As people approached the window with their requests, many did not have appropriate documentation or were otherwise ill prepared. While moderately courteous, the Consulate staff didn’t display much empathy. The unwritten message from the Consulate employees to their customers was “You either obey my commands by giving me the exact paperwork I want or get the heck out of here and come another day.”

Of course, there are some cases where “floor to ceiling” barriers might be justified like 24-hour pump & pay gas outlets, police stations, and cash facilities in high crime neighborhoods. I’m not convinced that a VISA office needs full barriers.

The Consulate experience got me thinking about the places where I encounter people barriers. The local Social Security Office has floor to ceiling barriers. Bank tellers and DMV employees have “half” barriers, but if I make an appointment with a banker or investment advisor there is no barrier. The jeweler comes out and meets his customer on the floor of his shop, as do almost all retail employees.

Generally speaking I think that people barriers are a harbinger of poor service. When there is a physical barrier between people this tells me that the service agency distrusts the customer and is likely to be less courteous than would otherwise be the case. That’s why you find more people barriers in the government sector than in the private sector. After all, a shop owner can’t afford to alienate his customers, but the DMV employee doesn’t need to give a rip. As far as I am concerned, the fewer the barriers the better.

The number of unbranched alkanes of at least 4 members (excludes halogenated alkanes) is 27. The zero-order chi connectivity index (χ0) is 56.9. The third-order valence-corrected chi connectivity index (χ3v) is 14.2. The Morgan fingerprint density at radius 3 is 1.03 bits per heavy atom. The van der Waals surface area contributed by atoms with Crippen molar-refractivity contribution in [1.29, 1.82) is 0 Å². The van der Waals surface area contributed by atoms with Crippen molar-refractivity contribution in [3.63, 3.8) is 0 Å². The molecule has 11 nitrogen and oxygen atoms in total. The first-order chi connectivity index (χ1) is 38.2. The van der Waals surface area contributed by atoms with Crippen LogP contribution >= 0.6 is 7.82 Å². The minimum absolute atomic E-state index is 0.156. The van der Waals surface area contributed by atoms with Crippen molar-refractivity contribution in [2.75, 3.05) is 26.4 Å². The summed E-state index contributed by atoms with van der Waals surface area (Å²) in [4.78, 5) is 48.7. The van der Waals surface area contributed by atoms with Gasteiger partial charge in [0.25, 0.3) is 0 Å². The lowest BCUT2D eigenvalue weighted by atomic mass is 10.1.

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NEVER TOO LATE

Omaha Knights  Circa 1962

Omaha Knights
Circa 1962

My Hero Dave Gordichuk, in Omaha, 1962

My Hero Dave Gordichuk, in Omaha, 1962

When I was an eleven year old cub scout growing up in Omaha my father bought us two season tickets to the Omaha Knights hockey team.  In those days the National Hockey League had only 6 teams so many players who would have been playing in the NHL today did not make the big time.  Dad and I saw some pretty good hockey back then.

There was one player named Dave Gordichuk that I admired above all of the others.  He was handsome, clean cut, a man of few words and in my mind the most perfect human being that God ever created.  As the players entered and left the ice after each period, I was one of the kids who stood behind the rope watching him and hoping that someday I would be that guy.  If Dave had known how much I admired him he probably wouldn’t have believed it.  He was not on the Omaha roster in 1963 so I knew that he had probably returned to Alberta to live his life after hockey.

Professional hockey players have their last names printed on the shaft of their hockey sticks, as they are special orders from the factory.  One day I was walking home from school and I saw a hockey stick poking out of the top of a snow bank.  On the shaft of the stick was the name GORDICHUK.  I couldn’t believe it…one of Gordichuk’s sticks!  To my disappointment the stick was worthless because the blade of the stick had been sawed off and only the shaft remained.  I took it home anyway because it had his name on it.

The other day I started thinking about the days of my youth in Omaha and my hero Dave Gordichuk came to mind.  What happened to him when he went back to Alberta?  Did he have a happy life?  How old is he now?  These questions intrigued me. Then I went to the internet and checked out an old Omaha Knights program and looked at the player roster. The information was sketchy.

Dave Gordichuk.  Right Wing, shoots Left.
Born April 20 1935 in Vegreville, ALTA
Height 6.00, Weight 175